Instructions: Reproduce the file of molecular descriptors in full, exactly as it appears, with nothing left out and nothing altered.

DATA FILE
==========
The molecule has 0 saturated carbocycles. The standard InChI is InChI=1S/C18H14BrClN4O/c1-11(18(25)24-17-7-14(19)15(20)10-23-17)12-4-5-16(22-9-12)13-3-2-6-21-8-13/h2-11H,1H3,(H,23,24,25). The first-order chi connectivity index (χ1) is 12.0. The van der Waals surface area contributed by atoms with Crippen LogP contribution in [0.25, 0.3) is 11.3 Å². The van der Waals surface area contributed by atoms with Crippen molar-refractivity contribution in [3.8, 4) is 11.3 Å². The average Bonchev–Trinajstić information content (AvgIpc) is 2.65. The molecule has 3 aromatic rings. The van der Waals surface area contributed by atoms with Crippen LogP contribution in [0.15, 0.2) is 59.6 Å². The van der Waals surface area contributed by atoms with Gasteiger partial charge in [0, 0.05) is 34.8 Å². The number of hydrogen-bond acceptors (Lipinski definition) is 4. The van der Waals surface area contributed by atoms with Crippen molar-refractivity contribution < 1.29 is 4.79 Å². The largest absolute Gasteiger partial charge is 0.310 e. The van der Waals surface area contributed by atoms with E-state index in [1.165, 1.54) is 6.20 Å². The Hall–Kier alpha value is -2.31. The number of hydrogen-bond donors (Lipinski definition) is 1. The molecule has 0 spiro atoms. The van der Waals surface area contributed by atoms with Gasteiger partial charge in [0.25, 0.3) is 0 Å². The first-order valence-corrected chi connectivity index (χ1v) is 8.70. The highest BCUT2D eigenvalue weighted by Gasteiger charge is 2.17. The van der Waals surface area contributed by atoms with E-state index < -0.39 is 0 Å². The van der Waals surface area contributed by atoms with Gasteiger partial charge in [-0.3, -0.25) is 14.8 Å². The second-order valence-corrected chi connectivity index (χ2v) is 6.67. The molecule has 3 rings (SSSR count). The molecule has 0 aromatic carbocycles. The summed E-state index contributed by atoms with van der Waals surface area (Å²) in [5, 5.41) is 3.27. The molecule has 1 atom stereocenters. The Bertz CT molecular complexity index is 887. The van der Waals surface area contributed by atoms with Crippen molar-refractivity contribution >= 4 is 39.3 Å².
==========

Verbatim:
The molecule has 0 saturated carbocycles. The standard InChI is InChI=1S/C18H14BrClN4O/c1-11(18(25)24-17-7-14(19)15(20)10-23-17)12-4-5-16(22-9-12)13-3-2-6-21-8-13/h2-11H,1H3,(H,23,24,25). The first-order chi connectivity index (χ1) is 12.0. The van der Waals surface area contributed by atoms with Crippen LogP contribution in [0.25, 0.3) is 11.3 Å². The van der Waals surface area contributed by atoms with Crippen molar-refractivity contribution in [3.8, 4) is 11.3 Å². The average Bonchev–Trinajstić information content (AvgIpc) is 2.65. The molecule has 3 aromatic rings. The van der Waals surface area contributed by atoms with Crippen LogP contribution in [0.15, 0.2) is 59.6 Å². The van der Waals surface area contributed by atoms with Gasteiger partial charge in [0, 0.05) is 34.8 Å². The number of hydrogen-bond acceptors (Lipinski definition) is 4. The van der Waals surface area contributed by atoms with Crippen molar-refractivity contribution < 1.29 is 4.79 Å². The largest absolute Gasteiger partial charge is 0.310 e. The van der Waals surface area contributed by atoms with E-state index in [1.165, 1.54) is 6.20 Å². The Hall–Kier alpha value is -2.31. The number of hydrogen-bond donors (Lipinski definition) is 1. The molecule has 0 spiro atoms. The van der Waals surface area contributed by atoms with Gasteiger partial charge in [0.25, 0.3) is 0 Å². The first-order valence-corrected chi connectivity index (χ1v) is 8.70. The highest BCUT2D eigenvalue weighted by Gasteiger charge is 2.17. The van der Waals surface area contributed by atoms with E-state index < -0.39 is 0 Å². The van der Waals surface area contributed by atoms with Gasteiger partial charge in [-0.3, -0.25) is 14.8 Å². The second-order valence-corrected chi connectivity index (χ2v) is 6.67. The molecule has 3 rings (SSSR count). The molecule has 0 aromatic carbocycles. The summed E-state index contributed by atoms with van der Waals surface area (Å²) in [5, 5.41) is 3.27. The molecule has 1 atom stereocenters. The Bertz CT molecular complexity index is 887. The van der Waals surface area contributed by atoms with Crippen molar-refractivity contribution >= 4 is 39.3 Å².